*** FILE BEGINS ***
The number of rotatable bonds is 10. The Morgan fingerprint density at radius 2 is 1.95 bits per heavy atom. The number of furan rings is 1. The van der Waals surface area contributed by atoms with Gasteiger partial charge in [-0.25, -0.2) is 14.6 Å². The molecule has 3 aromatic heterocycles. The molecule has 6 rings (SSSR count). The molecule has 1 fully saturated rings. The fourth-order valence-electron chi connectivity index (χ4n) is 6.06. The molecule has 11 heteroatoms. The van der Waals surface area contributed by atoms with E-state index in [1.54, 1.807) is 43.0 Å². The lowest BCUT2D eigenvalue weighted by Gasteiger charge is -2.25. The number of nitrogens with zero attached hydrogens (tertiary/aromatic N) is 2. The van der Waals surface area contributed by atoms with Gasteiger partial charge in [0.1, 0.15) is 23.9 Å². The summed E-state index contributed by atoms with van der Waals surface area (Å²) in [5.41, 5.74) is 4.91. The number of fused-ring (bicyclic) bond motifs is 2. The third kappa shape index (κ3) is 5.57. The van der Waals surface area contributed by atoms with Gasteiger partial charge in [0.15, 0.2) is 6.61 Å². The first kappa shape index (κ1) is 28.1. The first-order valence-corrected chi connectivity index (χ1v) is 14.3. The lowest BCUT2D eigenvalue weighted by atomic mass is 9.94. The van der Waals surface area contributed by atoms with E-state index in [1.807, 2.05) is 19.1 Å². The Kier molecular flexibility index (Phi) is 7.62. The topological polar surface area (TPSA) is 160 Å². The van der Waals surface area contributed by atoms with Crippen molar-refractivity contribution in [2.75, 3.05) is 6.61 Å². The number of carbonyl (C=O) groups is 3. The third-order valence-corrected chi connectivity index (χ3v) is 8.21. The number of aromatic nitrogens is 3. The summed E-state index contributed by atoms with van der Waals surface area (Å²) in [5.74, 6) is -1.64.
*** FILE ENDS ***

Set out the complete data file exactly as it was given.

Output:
The number of rotatable bonds is 10. The Morgan fingerprint density at radius 2 is 1.95 bits per heavy atom. The number of furan rings is 1. The van der Waals surface area contributed by atoms with Gasteiger partial charge in [-0.25, -0.2) is 14.6 Å². The molecule has 3 aromatic heterocycles. The molecule has 6 rings (SSSR count). The molecule has 1 fully saturated rings. The fourth-order valence-electron chi connectivity index (χ4n) is 6.06. The molecule has 11 heteroatoms. The van der Waals surface area contributed by atoms with E-state index in [1.54, 1.807) is 43.0 Å². The lowest BCUT2D eigenvalue weighted by Gasteiger charge is -2.25. The number of nitrogens with zero attached hydrogens (tertiary/aromatic N) is 2. The van der Waals surface area contributed by atoms with Gasteiger partial charge in [0.1, 0.15) is 23.9 Å². The summed E-state index contributed by atoms with van der Waals surface area (Å²) in [5.41, 5.74) is 4.91. The number of fused-ring (bicyclic) bond motifs is 2. The third kappa shape index (κ3) is 5.57. The van der Waals surface area contributed by atoms with Gasteiger partial charge in [0.15, 0.2) is 6.61 Å². The first kappa shape index (κ1) is 28.1. The first-order valence-corrected chi connectivity index (χ1v) is 14.3. The lowest BCUT2D eigenvalue weighted by atomic mass is 9.94. The van der Waals surface area contributed by atoms with E-state index in [1.807, 2.05) is 19.1 Å². The Kier molecular flexibility index (Phi) is 7.62. The topological polar surface area (TPSA) is 160 Å². The van der Waals surface area contributed by atoms with Crippen molar-refractivity contribution in [2.75, 3.05) is 6.61 Å². The number of carbonyl (C=O) groups is 3. The third-order valence-corrected chi connectivity index (χ3v) is 8.21. The number of aromatic nitrogens is 3. The summed E-state index contributed by atoms with van der Waals surface area (Å²) in [5.74, 6) is -1.64.